Wednesday, 2 July 2014

York Curiouser - Matt Hawthorn on the River Foss

York Curiouser: The city explored through contemporary art interventions

York Curiouser is an arts project running from 14 June to 7 July, comprising new works from leading artists from around the UK who have been inspired by the rich history of York. The project encourages residents and visitors alike to discover exciting contemporary art in hidden and sometimes surprising parts of York.


I have been helping out by taking some of the promotional photographs earlier in the year and photographing some of the installations during the exhibition period. It has been a great pleasure exploring new corners of the city and seeing the artwork come to life. 
As we are now into the final week of the project, I thought I would write a new post each day showcasing and reflecting on what I've seen.

Matt Hawthorn

Matt Hawthorn is an "artist, academic and educator" who explores the relationships between people and their environments by combining art, design, architecture and performance. Matt’s main contribution to York Curiouser was a one-time event called Everything There Is To Be Known along the River Foss, the unloved and overlooked sibling to the more celebrated Ouse.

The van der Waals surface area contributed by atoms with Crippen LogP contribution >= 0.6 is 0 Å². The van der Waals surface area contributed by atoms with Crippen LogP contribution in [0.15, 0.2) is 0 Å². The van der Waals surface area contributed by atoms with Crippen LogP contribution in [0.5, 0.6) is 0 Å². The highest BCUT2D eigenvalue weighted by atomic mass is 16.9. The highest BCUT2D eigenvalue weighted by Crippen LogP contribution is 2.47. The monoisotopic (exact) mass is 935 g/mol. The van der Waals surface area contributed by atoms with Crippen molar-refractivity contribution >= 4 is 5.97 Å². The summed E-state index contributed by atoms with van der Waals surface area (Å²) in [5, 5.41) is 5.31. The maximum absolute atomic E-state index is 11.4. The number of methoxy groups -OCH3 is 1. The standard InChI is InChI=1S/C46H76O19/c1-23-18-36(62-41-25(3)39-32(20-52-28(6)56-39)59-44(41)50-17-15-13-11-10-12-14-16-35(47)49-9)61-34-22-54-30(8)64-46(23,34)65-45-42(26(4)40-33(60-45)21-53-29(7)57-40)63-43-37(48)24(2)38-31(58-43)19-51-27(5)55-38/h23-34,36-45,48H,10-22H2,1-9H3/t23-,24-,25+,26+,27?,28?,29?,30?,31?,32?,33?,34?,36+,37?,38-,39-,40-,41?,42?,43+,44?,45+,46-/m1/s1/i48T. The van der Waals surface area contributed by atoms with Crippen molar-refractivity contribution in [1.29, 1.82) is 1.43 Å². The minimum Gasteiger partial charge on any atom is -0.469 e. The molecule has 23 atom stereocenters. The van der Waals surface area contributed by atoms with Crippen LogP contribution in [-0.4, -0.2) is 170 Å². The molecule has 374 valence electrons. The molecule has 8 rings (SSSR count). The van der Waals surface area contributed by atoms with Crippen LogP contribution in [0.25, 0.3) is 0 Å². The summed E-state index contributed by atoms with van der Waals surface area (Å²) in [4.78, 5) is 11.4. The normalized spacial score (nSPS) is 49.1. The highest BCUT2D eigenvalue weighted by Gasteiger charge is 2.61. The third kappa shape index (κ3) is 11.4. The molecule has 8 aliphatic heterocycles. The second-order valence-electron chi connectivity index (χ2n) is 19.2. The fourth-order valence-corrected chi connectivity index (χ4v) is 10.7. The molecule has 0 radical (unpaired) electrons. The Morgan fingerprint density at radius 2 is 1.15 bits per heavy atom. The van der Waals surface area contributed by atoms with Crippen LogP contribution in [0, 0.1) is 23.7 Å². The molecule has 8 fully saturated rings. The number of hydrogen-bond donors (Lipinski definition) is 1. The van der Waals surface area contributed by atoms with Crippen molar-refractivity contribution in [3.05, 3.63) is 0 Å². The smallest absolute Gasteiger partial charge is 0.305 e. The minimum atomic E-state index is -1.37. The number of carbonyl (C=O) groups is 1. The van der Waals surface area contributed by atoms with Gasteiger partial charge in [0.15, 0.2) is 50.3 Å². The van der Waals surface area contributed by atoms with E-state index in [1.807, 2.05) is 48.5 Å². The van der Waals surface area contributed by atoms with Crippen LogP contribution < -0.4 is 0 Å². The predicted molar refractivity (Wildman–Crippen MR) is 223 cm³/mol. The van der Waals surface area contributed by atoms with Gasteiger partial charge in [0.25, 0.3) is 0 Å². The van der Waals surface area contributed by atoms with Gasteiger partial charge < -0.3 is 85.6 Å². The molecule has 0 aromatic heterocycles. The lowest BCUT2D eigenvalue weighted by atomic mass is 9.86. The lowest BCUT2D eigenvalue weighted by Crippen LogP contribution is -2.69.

I was particularly excited to be able to attend this event, having recently completed a year-long photography project around Hungate and the Foss – the Ouse may have the nice bridges and the wine bars, but the Foss has the character. And the winos.

The event was due to run from noon till dusk, but last minute tweaks to the mechanics of the installation meant it didn’t really get going until mid-afternoon. It was a fairly grey day, still and dry. Nothing much was moving on the Foss, and it threatened to be a bit of a non-starter. Then Matt appeared almost out of nowhere, gently drifting up the Foss in his dinghy, practically wearing his cargo of bright blue balloons like some giant inflatable afro.

The first couple of balloons were released somewhat tentatively and shyly scampered to the banks of the river, maybe not sure what was expected of them. The next one however, had a clearer sense of purpose and strode confidently downstream for a good while, before pausing to wait for the others to catch up.

As more and more balloons were released the installation really seemed to come together – bright, big balloons punctuated the murky water, reflecting alongside the greens of the trees and the red of the traffic lights, turning the often gloomy Foss into quite the riot of colour. 

Each balloon carried a small umbrella that bobbed up and down as it floated along, revealing glimpses of its written secrets, such as: HowDeepHowRichTheMudThatFills, AffectationsCanBeDangerous and ISawTheAngelInTheMarbleAndICarved. These umbrella/balloons (umbralloons?) each seemed to move at their own pace, before speeding and rising up as their ice-buoys melted, releasing them into the sky and away across the city.
At one point a group of passers-by stopped to photograph a balloon as it achieved lift off, with one of them catching and investigating it before releasing it into the wild like some rehabilitated bird. All in all it was quite a magical experience.